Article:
Friday, May 27, 2011

On Becoming An Accidental Alaskan

I'm going to be on my way to Montana next Thursday, I think; maybe earlier or maybe Friday or maybe I have no idea. sort of semi-intentions are to be out of my office and my home and on my merry, nomadic way to Helena where I will be for about 3 weeks or maybe fewer or maybe more or maybe who the h.e. double hockey sticks knows?!  And from there to Anchorage AK for a much longer indeterminate length of time. 

Katy and Jon will figure it out and come up to Helena on the grey dog to meet me and then the three of us with whatever we can tuck around us in the car will set out across the ALCAN for Anchorage. Maybe a week, maybe longer...then when we get to Anchorage, IF there's time, we will take a train ride from Skagway to Somewhere I Forgot What My Friend Recommended just to round out the their vacation/my new begin-again beginning.

Then Katy and Jon will fly back to SLC and be back in time for work on the 4th of July.

I will cry.

But then, I'll get back to being excited and jump into work, maybe onto a little plane, too, or possibly onto a sled. Wheeee!

A couple of people asked me today if I had any contacts in Alaska and it dawned on me that I don't.

Hmmmm. I thought I had contacts everywhere! Then they asked me if I wanted contacts and I surprised myself by acknowledging that I don't really want contacts. It felt kind of rude to say no, so then I said I meant I don't necessarily need contacts, but I could look people up.

I realize I am feeling more and more free and unencumbered as the days roll on and the idea of starting out with ties there makes me feel less so. Don't try to figure it out. It is, after all, Penny we're talking about here. And now, I am remembering I do have a couple of contacts there--a genealogy facebook friend/18th cousin a couple of times removed who lives in The Valley where my other contact Sarah Palin lives!!!

I left work quite late this evening and this is what I saw:

I got home and this is what greeted me in my apartment when I opened the door.

I thought these pictures would look much worse, because it feels much worse in here. Maybe I should just quit looking at the real thing and believe the pictures. OR, I could just get to work and finish packing up my life.

This part about getting ready is kind of hurting me. I won't learn, either. My next move--and there will be a next move--will still be fraught with trying to compartmentalize my mind's scattered organization, finding a home for all my crap, and summoning the physical strength to do the "impossible." I gave up claiming several moves ago that "this is THE LAST time I am ever going to move again." Now I know it will never be true. So right now, what I really want to to do is go back outside and look at some more of this:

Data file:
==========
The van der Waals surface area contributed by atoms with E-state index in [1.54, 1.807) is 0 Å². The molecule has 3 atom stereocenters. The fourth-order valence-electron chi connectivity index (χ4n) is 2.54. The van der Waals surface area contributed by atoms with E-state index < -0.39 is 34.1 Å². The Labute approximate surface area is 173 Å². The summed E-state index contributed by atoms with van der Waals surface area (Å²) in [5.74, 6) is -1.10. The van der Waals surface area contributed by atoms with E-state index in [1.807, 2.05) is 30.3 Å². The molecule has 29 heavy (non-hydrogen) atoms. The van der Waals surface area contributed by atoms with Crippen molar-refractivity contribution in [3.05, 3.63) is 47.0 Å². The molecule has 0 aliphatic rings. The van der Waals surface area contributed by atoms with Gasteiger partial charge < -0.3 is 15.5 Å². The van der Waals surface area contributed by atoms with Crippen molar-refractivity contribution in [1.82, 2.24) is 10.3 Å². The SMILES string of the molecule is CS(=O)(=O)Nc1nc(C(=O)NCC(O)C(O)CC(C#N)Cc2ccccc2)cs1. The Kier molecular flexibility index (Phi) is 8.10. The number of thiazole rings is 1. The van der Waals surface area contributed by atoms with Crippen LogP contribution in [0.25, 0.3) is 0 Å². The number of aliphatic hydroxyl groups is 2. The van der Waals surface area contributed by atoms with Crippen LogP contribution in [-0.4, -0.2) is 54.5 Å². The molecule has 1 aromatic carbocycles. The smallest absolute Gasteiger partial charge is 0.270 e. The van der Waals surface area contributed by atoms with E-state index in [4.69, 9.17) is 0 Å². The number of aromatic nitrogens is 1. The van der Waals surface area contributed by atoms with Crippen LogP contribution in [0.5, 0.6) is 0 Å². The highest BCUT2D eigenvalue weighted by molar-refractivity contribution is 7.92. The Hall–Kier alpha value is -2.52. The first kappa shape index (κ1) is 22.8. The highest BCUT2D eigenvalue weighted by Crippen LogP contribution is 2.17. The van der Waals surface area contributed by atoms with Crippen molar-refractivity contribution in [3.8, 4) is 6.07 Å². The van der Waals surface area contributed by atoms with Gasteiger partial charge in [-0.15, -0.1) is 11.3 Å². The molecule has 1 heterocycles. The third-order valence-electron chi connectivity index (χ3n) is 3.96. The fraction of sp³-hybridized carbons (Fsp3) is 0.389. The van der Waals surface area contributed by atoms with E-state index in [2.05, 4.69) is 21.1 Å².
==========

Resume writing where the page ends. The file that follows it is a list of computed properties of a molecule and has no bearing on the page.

Saturday, May 14, 2011

Count The Moons

There she goes again, posting pictures of backscatter.  Well, no.  This is just a picture I took a while ago coming home from my brother's house in North Ogden.  I take picture after picture of that view and I have never been able to capture even a glimpse of how impressive it is, especially on a clear night.

The thing is, as I was looking at my pictures tonight, I thought this one looked like a picture of a bunch of moons.  The idea claimed my reverie and immediately I was back in Seoul, Korea some 20 plus years ago, lying on a cotton mat under a low and wide picture window.  No glass in the window, but lattice and rice paper, and on a very warm summer night, I had the shutters open. Wide open. Big, wide open. I had made the choice of hoping for respite from the stifling heat over the possibility of  an uninvited guest (read "rat") sashaying along the window sill. 

Here, forgive me this amusing foray into a side story as I relish the moment in time when that very guest did that very thing.  In the middle of a restless sleep, I woke for some suspicious reason, raised up a bit and turned from one side to the other, pausing to look out the window into the clear, black night.  Nose to nose, with a fat, brown rat on his way down the window sill leaving or entering my room. I'll never really know, but I tell myself he was on his way in when I prevented that dreadful event.  I don't think we can ever know who was more surprised.  We both froze and I saw his eyes widen in fear as he screeched, "Yikes!  She's awake!"  Believe me or don't, but just know that I am holding back from being as descriptive as I could be.

I had been in Korea long enough to have overcome a couple of small bouts of homesickness, a whole heap of culture shock, realized my initial naive, if romantic, desire to "get my hands dirty, my feet wet, and my heart broken."  I belonged there at that time more than I had remembered ever having belonged until then. Anywhere or anytime. I felt held there.  I was living with my friend/art teacher/fairy godmother and her parents in a tall, two-story house where they gave me the room on the main floor with the rat-access.  No, wait, I mean the room with the big, beautiful window through which the mother, of a late summer morning, would pass sweet, ripe persimmons or velvety roses to me as I sat cross-legged on the thick cotton mat grinding soot-smelling ink for my day's toil of laying brush to paper.